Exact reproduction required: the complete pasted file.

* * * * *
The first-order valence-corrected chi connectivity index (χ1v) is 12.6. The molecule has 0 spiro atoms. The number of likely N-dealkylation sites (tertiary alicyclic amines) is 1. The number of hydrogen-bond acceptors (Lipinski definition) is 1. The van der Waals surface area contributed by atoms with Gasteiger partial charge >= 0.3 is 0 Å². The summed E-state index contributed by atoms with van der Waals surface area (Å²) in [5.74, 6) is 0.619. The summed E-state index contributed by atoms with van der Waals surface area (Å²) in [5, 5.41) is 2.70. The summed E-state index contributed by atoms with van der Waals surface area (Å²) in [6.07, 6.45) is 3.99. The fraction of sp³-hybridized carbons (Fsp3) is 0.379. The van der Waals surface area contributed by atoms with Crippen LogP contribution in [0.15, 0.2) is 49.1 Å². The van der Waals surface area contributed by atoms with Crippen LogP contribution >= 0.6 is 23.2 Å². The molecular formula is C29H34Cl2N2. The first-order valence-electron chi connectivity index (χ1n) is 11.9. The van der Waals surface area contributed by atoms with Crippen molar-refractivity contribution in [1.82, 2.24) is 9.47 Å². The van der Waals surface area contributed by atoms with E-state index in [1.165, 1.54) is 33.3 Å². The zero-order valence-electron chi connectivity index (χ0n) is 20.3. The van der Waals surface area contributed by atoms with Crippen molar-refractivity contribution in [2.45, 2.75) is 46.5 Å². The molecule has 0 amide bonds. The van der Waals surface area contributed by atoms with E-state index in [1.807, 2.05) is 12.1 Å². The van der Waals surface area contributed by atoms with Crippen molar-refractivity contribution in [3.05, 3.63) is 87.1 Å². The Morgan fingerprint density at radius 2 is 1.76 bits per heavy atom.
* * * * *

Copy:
The first-order valence-corrected chi connectivity index (χ1v) is 12.6. The molecule has 0 spiro atoms. The number of likely N-dealkylation sites (tertiary alicyclic amines) is 1. The number of hydrogen-bond acceptors (Lipinski definition) is 1. The van der Waals surface area contributed by atoms with Gasteiger partial charge >= 0.3 is 0 Å². The summed E-state index contributed by atoms with van der Waals surface area (Å²) in [5.74, 6) is 0.619. The summed E-state index contributed by atoms with van der Waals surface area (Å²) in [5, 5.41) is 2.70. The summed E-state index contributed by atoms with van der Waals surface area (Å²) in [6.07, 6.45) is 3.99. The fraction of sp³-hybridized carbons (Fsp3) is 0.379. The van der Waals surface area contributed by atoms with Crippen LogP contribution in [0.15, 0.2) is 49.1 Å². The van der Waals surface area contributed by atoms with Crippen LogP contribution >= 0.6 is 23.2 Å². The molecular formula is C29H34Cl2N2. The first-order valence-electron chi connectivity index (χ1n) is 11.9. The van der Waals surface area contributed by atoms with Crippen molar-refractivity contribution in [1.82, 2.24) is 9.47 Å². The van der Waals surface area contributed by atoms with E-state index in [1.165, 1.54) is 33.3 Å². The zero-order valence-electron chi connectivity index (χ0n) is 20.3. The van der Waals surface area contributed by atoms with Crippen molar-refractivity contribution in [2.45, 2.75) is 46.5 Å². The molecule has 0 amide bonds. The van der Waals surface area contributed by atoms with E-state index in [1.807, 2.05) is 12.1 Å². The van der Waals surface area contributed by atoms with Crippen molar-refractivity contribution in [3.05, 3.63) is 87.1 Å². The Morgan fingerprint density at radius 2 is 1.76 bits per heavy atom.